Departing from the observation that illiterates
significantly underscore in some neuropsychological tests,
a learning-to-read method named NEUROALFA was developed.
NEUROALFA is directed to reinforce these underscored abilities
during the learning-to-read process. It was administered
to a sample of 21 adult illiterates in Colima (Mexico).
Results were compared with 2 control groups using more
traditional procedures in learning to read. The NEUROPSI
neuropsychological test battery was administered to all
the participants before and after completing the learning-to-read
training program. All 3 groups presented some improvement
in the test scores. Gains, however, were significantly
higher in the experimental group in Orientation in Time,
Digits Backward, Visual Detection, Verbal Memory, Copy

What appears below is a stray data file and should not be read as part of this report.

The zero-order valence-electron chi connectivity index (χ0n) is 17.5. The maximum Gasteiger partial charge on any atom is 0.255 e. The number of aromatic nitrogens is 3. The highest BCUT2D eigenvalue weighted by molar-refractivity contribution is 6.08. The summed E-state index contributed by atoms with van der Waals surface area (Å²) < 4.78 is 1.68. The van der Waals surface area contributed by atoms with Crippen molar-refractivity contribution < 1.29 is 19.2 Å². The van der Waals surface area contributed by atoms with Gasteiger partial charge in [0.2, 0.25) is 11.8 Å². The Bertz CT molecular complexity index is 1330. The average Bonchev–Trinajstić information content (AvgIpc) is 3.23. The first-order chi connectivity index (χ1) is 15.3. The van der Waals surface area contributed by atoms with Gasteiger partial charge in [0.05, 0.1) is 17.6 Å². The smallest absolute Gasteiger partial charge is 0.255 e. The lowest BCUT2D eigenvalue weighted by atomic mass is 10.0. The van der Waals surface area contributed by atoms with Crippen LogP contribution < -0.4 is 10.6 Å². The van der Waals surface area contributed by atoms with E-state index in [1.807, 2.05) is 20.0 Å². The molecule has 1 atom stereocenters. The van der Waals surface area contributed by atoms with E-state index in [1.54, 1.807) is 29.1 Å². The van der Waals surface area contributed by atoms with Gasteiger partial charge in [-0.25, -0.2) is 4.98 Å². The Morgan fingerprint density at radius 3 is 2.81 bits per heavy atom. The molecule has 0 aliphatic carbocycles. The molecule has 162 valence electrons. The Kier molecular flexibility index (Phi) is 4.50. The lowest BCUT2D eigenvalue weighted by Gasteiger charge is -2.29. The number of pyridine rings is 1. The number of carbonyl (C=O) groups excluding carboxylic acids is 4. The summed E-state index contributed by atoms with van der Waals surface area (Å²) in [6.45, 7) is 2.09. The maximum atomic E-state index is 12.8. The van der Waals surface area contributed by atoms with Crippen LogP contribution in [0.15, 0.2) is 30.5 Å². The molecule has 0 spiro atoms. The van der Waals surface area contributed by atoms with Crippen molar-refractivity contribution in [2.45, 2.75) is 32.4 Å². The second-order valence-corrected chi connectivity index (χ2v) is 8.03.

of a Semi-Complex Figure, Language Comprehension, Phonological
Verbal Fluency, Similarities, Calculation Abilities, Sequences,
and all the recall subtests, excluding Recognition. Performance
in standard reading tests was also significantly higher
in the experimental group. Correlations between pretest
NEUROPSI scores and reading ability were low. However,
correlations between posttest NEUROPSI scores and reading
scores were higher and significant for several subtests.
Results are interpreting as supporting the assumption that
reinforcement of those abilities in which illiterates significantly
underscore results in a significant improvement in neuropsychological
test scores and strongly facilitates the learning-to-read
process. The NEUROALFA method of teaching reading to adult
illiterates is beginning to be used extensively in Mexico.
To our knowledge, this is the first attempt to apply neuropsychological
principles to social problems. (JINS, 2000, 6,